Who says your baby can’t “talk” about his or her feelings? In fact, babies’ actions often speak louder than words! Understanding those actions–and responding appropriately to them–is the key to giving your child a head start to a healthy and happy future. Now the authors of the bestselling Baby Minds and Baby Signs translate the latest research on the rich inner life of babies into practical, fun activities that will foster your child’s emotional skills during the most critical period–between birth and age three. This comprehensive guide will help you help your child express emotions effectively, develop empathy, form healthy friendships, and cope with specific challenges. Learn how to:
•Talk with your child about emotions in order to help him recognize and control his own
•Use face-to-face interaction, tone of voice, song, and touch to make your infant feel safe and secure
•Start a gratitude journal to help your child appreciate the good things in life
•Nurture self-esteem with “try, try again” activities and simple chores
•Create a “What are they feeling” deck of cards to help your child understand and practice emotions
•Use games and songs to help your child practice self-control
•Overcome temper tantrums, aggression, shyness, separation anxiety, and other challenges
Whether your child is as easy to raise as a sunflower, as difficult as the prickly holly bush, requires the patience of the delicate orchid, or is as active as the exuberant dandelion, Baby Hearts helps you provide the
emotional support that may be the most important gift a parent can give.
From the Trade Paperback edition.
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|Title of Family & Relationships eBook: Baby Hearts|
|Release Date: 12-18-2007|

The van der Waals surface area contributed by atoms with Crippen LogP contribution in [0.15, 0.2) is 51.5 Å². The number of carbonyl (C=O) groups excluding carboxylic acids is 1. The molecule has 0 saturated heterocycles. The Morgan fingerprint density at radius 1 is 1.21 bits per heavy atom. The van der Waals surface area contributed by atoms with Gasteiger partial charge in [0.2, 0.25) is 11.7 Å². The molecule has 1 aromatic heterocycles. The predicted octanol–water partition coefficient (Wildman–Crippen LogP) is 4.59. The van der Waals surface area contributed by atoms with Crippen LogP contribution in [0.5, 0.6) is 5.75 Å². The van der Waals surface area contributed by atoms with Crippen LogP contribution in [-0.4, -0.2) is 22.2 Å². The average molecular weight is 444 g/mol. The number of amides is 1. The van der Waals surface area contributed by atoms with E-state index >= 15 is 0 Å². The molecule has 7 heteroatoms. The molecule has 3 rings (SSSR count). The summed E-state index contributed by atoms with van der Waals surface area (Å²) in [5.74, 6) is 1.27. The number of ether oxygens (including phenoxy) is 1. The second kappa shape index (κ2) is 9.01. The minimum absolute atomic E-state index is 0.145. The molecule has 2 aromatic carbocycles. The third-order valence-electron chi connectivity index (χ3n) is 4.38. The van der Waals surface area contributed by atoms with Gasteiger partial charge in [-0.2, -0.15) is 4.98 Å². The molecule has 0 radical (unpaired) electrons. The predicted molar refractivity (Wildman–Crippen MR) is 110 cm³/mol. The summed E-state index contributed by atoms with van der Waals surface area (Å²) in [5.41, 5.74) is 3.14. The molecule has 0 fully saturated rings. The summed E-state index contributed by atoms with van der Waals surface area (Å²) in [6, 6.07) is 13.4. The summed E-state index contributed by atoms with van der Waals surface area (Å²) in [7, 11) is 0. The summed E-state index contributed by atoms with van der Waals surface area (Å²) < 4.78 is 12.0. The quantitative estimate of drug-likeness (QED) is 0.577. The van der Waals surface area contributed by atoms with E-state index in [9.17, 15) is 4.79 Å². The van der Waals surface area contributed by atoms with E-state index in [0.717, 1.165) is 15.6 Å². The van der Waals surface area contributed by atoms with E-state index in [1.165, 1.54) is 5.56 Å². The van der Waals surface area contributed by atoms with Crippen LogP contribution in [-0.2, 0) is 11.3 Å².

|Allowed Countries (hover)|
|Publisher: Bantam Books|
This eBook download is available in the following formats:
|Parent title||Baby Hearts|
|Devices||Samsung Tablet, Apple Ipad & Iphone, Barnes & Noble Nook, Kobo eReader, Aluratek Libre, Iliad, Nokia, Blackberry, Hanlin|
|Note||ePub, short for electronic publication is one of our favorites and should be yours for a couple of reasons. ePub offers reflowable text giving you flexibility to manipulate how the content is presented. Moreover, lots of cool features are now being developed for the reader like advanced video and audio. ePub is now an industry standard, so all of the "non-propreitary" hardware manufacturers are now supporting it.|
Nature’s Contribution: The Biology of Emotions
There’s More to “Mothering” Than Meets the Eye, Scientists Discover
New York, New York. What happens when Mommy Rat runs away from home, leaving her litter of pups to fend for themselves? They get hungry—very hungry. No surprise there. But according to Columbia University professor Myron Hofer, there’s a lot more than that going wrong when Mom “turns tail” and runs. In fact, hunger is one of the least of the abandoned rat pups’ problems. Like a harp that stays silent without someone plucking at its strings, rat pups left without the cuddling, licking, and delicious smells and rhythms that constitute mothering in their world lack the ability to maintain many critical biological functions, the control of which is necessary for life itself. Their body temperatures drop, their heart rates increase, their breathing becomes erratic, their sleep-wake cycles are disrupted, their growth and stress hormones go haywire. In short, the result is true biological chaos, a level of disorganization that can kill.
Researchers studying human mothering say there’s an important lesson in all of this for us. Like the rat pup, the human infant may look like an independent little unit (especially in those identical little maternity ward cribs), but that’s a serious, even deadly, misperception. The newborn human baby is dependent on our tender loving care for much more than food and diaper changes. Just like rat pups, human babies require proximity to a warm body—one that breathes with regularity, strokes and cuddles, smiles and smellsR